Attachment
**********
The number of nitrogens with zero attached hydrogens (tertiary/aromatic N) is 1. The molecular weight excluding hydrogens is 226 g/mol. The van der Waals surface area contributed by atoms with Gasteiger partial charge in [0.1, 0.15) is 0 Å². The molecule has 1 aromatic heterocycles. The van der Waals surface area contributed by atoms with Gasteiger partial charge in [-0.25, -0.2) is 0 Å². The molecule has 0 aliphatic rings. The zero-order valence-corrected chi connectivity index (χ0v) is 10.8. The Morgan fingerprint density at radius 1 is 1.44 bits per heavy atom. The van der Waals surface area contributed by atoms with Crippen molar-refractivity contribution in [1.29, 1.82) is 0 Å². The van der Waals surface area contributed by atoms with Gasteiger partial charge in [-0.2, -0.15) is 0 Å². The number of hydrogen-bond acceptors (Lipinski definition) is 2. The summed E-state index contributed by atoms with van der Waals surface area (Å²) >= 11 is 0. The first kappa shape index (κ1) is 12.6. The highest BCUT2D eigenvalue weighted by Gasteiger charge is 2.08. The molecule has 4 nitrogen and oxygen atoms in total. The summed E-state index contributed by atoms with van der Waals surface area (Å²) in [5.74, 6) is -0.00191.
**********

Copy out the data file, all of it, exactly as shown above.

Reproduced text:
The number of nitrogens with zero attached hydrogens (tertiary/aromatic N) is 1. The molecular weight excluding hydrogens is 226 g/mol. The van der Waals surface area contributed by atoms with Gasteiger partial charge in [0.1, 0.15) is 0 Å². The molecule has 1 aromatic heterocycles. The van der Waals surface area contributed by atoms with Gasteiger partial charge in [-0.25, -0.2) is 0 Å². The molecule has 0 aliphatic rings. The zero-order valence-corrected chi connectivity index (χ0v) is 10.8. The Morgan fingerprint density at radius 1 is 1.44 bits per heavy atom. The van der Waals surface area contributed by atoms with Crippen molar-refractivity contribution in [1.29, 1.82) is 0 Å². The van der Waals surface area contributed by atoms with Gasteiger partial charge in [-0.2, -0.15) is 0 Å². The number of hydrogen-bond acceptors (Lipinski definition) is 2. The summed E-state index contributed by atoms with van der Waals surface area (Å²) >= 11 is 0. The first kappa shape index (κ1) is 12.6. The highest BCUT2D eigenvalue weighted by Gasteiger charge is 2.08. The molecule has 4 nitrogen and oxygen atoms in total. The summed E-state index contributed by atoms with van der Waals surface area (Å²) in [5.74, 6) is -0.00191.